Beef Magazine is part of the Informa Markets Division of Informa PLC

This site is operated by a business or businesses owned by Informa PLC and all copyright resides with them. Informa PLC's registered office is 5 Howick Place, London SW1P 1WG. Registered in England and Wales. Number 8860726.

Husker Harvest Days to feature new beef programs

Cattle
CATTLE TALK: Three new beef programs are being added to Husker Harvest Days this year at the Livestock Industries Building arena. The events will be Sept. 10-11.

Since 1988, Lot 860 at what is now the Livestock Industries Building at the corner of Eighth Street and West Avenue in Grand Island, Neb., has been the site of live cattle handling. Big crowds at Husker Harvest Days always enjoy seeing side-by-side comparisons of cattle-processing chutes, along with narration and commentary from Dr. Joe Jeffrey.

But this year, in addition to cattle handling, new beef programming also will be headquartered at the same location. With cattle handling scheduled at 10 a.m. and again at 2 p.m. each day, new beef programs have been added at the Livestock Industries Building arena at 11 a.m., noon and 1 p.m. on Tuesday and Wednesday of the show, Sept. 10-11.

The 11 a.m. program will include BEEF Magazine author and contributor Amanda Radke with her presentation, "Fake meat: What is the real story and what you need to know?" Radke, a fifth-generation rancher from Mitchell, S.D., is well-known for a career dedicated to serving as a voice for the nation's beef producers.

When she is not writing, Radke is traveling the country speaking to elementary school students about the beef industry and reading her children's book, "Levi's Lost Calf."

At noon, Burt Rutherford, BEEF Magazine senior editor, will talk about "The beef business in an era of uncertainty." A Colorado native, Rutherford was communications director for the North American Limousin Foundation and editor of Western Livestock Journal before spending 21 years as communication director for the Texas Cattle Feeders Association.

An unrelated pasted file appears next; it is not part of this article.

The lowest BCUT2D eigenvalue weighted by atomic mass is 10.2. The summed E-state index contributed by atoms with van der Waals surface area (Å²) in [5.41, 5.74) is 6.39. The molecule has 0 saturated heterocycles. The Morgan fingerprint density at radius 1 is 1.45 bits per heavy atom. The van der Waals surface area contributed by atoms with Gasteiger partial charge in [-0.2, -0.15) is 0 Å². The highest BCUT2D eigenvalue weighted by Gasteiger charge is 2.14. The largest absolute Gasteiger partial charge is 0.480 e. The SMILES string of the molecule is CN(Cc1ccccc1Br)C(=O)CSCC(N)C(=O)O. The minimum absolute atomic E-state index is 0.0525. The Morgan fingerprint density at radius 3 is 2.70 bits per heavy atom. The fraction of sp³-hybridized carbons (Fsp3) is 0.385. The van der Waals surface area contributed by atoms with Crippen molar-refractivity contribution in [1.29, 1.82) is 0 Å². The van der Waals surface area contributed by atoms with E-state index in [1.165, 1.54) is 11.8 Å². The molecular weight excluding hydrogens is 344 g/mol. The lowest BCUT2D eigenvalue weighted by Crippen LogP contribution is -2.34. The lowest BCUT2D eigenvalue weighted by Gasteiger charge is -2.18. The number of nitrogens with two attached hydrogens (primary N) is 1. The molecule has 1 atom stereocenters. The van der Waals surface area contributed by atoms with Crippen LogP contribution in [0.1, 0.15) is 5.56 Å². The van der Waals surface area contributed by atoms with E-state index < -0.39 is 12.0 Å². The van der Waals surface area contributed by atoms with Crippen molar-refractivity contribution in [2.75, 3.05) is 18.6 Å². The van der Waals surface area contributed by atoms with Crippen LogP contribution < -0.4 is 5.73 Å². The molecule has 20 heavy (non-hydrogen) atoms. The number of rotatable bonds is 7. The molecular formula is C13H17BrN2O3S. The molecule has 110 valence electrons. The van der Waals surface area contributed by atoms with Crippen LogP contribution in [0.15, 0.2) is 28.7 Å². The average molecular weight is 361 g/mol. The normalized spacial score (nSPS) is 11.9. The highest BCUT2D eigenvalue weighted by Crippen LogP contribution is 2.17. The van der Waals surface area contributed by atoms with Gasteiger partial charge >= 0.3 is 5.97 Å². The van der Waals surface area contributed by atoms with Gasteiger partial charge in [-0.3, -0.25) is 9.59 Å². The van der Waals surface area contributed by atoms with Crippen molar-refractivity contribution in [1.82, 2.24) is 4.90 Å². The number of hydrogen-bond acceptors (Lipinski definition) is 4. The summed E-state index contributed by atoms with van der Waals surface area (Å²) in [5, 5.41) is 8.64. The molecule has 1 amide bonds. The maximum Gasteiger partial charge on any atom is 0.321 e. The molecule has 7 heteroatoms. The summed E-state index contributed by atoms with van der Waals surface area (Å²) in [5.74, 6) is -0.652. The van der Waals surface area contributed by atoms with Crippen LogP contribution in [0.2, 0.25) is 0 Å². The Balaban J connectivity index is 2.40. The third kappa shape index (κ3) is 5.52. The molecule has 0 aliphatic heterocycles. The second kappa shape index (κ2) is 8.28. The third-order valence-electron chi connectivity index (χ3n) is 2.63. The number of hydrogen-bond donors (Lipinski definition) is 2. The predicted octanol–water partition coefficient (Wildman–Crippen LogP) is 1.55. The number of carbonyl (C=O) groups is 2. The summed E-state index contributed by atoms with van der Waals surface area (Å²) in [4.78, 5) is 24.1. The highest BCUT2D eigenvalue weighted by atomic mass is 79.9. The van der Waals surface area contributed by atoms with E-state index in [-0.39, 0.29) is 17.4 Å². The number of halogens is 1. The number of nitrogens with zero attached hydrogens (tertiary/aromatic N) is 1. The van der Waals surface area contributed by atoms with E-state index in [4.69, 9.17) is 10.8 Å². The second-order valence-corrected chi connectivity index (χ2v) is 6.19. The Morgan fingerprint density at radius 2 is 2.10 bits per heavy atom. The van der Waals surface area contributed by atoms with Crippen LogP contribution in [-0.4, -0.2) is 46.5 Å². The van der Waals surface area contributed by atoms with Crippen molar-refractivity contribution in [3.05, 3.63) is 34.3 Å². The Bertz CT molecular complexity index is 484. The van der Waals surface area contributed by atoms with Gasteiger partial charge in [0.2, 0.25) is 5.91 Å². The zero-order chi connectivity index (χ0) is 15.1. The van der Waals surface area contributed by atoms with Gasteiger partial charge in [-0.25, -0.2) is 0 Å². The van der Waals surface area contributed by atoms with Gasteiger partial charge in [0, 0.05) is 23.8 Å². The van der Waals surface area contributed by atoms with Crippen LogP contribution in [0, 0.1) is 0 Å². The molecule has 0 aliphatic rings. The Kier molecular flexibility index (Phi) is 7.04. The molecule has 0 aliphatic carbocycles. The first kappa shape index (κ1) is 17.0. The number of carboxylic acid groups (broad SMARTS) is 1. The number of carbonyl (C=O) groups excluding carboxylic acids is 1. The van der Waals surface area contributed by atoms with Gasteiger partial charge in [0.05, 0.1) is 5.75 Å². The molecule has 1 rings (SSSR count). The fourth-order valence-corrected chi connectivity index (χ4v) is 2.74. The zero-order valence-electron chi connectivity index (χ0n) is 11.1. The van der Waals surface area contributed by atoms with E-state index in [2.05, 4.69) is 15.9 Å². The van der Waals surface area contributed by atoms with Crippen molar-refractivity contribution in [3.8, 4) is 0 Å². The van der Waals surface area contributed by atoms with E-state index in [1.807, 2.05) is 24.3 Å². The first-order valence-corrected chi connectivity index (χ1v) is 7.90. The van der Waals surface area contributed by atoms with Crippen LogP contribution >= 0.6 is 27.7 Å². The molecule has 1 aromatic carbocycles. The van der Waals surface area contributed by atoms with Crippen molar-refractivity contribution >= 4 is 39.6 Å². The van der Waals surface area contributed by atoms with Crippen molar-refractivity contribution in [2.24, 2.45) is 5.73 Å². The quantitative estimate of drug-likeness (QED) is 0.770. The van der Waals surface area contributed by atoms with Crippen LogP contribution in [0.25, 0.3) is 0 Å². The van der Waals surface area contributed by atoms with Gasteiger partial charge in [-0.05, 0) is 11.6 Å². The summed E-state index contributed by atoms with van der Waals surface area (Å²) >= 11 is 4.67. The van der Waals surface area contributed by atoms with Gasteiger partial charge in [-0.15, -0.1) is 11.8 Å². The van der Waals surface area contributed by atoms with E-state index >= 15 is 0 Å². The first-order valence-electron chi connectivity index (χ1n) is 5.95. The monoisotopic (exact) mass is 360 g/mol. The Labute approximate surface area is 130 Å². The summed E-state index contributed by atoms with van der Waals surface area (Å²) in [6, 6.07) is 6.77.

Then at 1 p.m. on those first two days of the show, Beef Producer editor Alan Newport will give his presentation, "Great grazing for profit." Newport, who resides in north-central Oklahoma, has been writing and editing agriculture magazines and involved in cattle production on and off for 30 years.

Along with beef programming and live cattle handling, visitors to the Livestock Industries Building can expect to visit with numerous livestock exhibitors, learning more about how to meet and beat their bottom line and to communicate the good news about the livestock industry to consumers.

Farm Progress America, July 18, 2019

Max Armstrong shares insight on the politically charged issue of climate change based on a recent hearing on Capitol Hill. Max shares insight from one speaker – Ohio Farmer Fred Yoder, a long-time leader in the National Corn Growers Association – who talked about the challenge of politicizing the issue. And former Ag Secretary Tom Vilsack, also talked about the challenge of a changing climate and the opportunity for ag.

Farm Progress America is a daily look at key issues in agriculture. It is produced and presented by Max Armstrong, veteran farm broadcaster and host of This Week in Agribusiness.

Photo: oticki/iStock/Getty Images Plus

MIDDAY Midwest Digest, July 17, 2019

Heat indexes are going to rise over the next few days.

Private analysts say farmers need to be cautious in their marketing.

Police removed close to 75 cats from an Illinois home.

A rented ATV went off a cliff in Ohio and both men on it were killed.

A Wisconsin woman was convicted of murder 29 years ago, and was just released.

American Bovine Foundation aims to support next generation of vets

67567947_453538291896331_8346485185553891328_n.jpg